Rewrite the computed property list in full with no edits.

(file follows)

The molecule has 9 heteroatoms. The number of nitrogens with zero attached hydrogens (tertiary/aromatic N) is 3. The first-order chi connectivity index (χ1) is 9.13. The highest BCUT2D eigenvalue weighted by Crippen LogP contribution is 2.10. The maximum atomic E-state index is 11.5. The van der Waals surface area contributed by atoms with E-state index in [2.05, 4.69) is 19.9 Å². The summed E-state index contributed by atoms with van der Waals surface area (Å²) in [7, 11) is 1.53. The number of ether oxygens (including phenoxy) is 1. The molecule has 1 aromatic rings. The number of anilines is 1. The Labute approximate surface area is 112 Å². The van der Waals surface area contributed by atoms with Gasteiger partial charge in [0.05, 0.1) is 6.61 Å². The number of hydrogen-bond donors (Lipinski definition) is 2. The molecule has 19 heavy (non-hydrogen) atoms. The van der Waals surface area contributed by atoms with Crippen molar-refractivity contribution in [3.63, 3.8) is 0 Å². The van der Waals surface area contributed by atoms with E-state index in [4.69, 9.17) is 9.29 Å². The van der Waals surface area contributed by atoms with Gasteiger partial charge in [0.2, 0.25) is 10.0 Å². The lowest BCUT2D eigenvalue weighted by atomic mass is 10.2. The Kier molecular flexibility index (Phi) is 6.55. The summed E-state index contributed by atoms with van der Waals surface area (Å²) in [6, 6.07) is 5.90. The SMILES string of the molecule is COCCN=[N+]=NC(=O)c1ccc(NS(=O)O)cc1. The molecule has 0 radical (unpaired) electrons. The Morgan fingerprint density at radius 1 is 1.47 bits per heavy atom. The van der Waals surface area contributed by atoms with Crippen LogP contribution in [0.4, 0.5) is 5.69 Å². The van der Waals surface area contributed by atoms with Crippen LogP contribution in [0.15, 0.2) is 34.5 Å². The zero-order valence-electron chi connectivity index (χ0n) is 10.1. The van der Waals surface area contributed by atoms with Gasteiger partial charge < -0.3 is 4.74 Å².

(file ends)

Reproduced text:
The molecule has 9 heteroatoms. The number of nitrogens with zero attached hydrogens (tertiary/aromatic N) is 3. The first-order chi connectivity index (χ1) is 9.13. The highest BCUT2D eigenvalue weighted by Crippen LogP contribution is 2.10. The maximum atomic E-state index is 11.5. The van der Waals surface area contributed by atoms with E-state index in [2.05, 4.69) is 19.9 Å². The summed E-state index contributed by atoms with van der Waals surface area (Å²) in [7, 11) is 1.53. The number of ether oxygens (including phenoxy) is 1. The molecule has 1 aromatic rings. The number of anilines is 1. The Labute approximate surface area is 112 Å². The van der Waals surface area contributed by atoms with Gasteiger partial charge in [0.05, 0.1) is 6.61 Å². The number of hydrogen-bond donors (Lipinski definition) is 2. The molecule has 19 heavy (non-hydrogen) atoms. The van der Waals surface area contributed by atoms with Crippen molar-refractivity contribution in [3.63, 3.8) is 0 Å². The van der Waals surface area contributed by atoms with E-state index in [4.69, 9.17) is 9.29 Å². The van der Waals surface area contributed by atoms with Gasteiger partial charge in [0.2, 0.25) is 10.0 Å². The lowest BCUT2D eigenvalue weighted by atomic mass is 10.2. The Kier molecular flexibility index (Phi) is 6.55. The summed E-state index contributed by atoms with van der Waals surface area (Å²) in [6, 6.07) is 5.90. The SMILES string of the molecule is COCCN=[N+]=NC(=O)c1ccc(NS(=O)O)cc1. The molecule has 0 radical (unpaired) electrons. The Morgan fingerprint density at radius 1 is 1.47 bits per heavy atom. The van der Waals surface area contributed by atoms with Crippen LogP contribution in [0.4, 0.5) is 5.69 Å². The van der Waals surface area contributed by atoms with Crippen LogP contribution in [0.15, 0.2) is 34.5 Å². The zero-order valence-electron chi connectivity index (χ0n) is 10.1. The van der Waals surface area contributed by atoms with Gasteiger partial charge < -0.3 is 4.74 Å².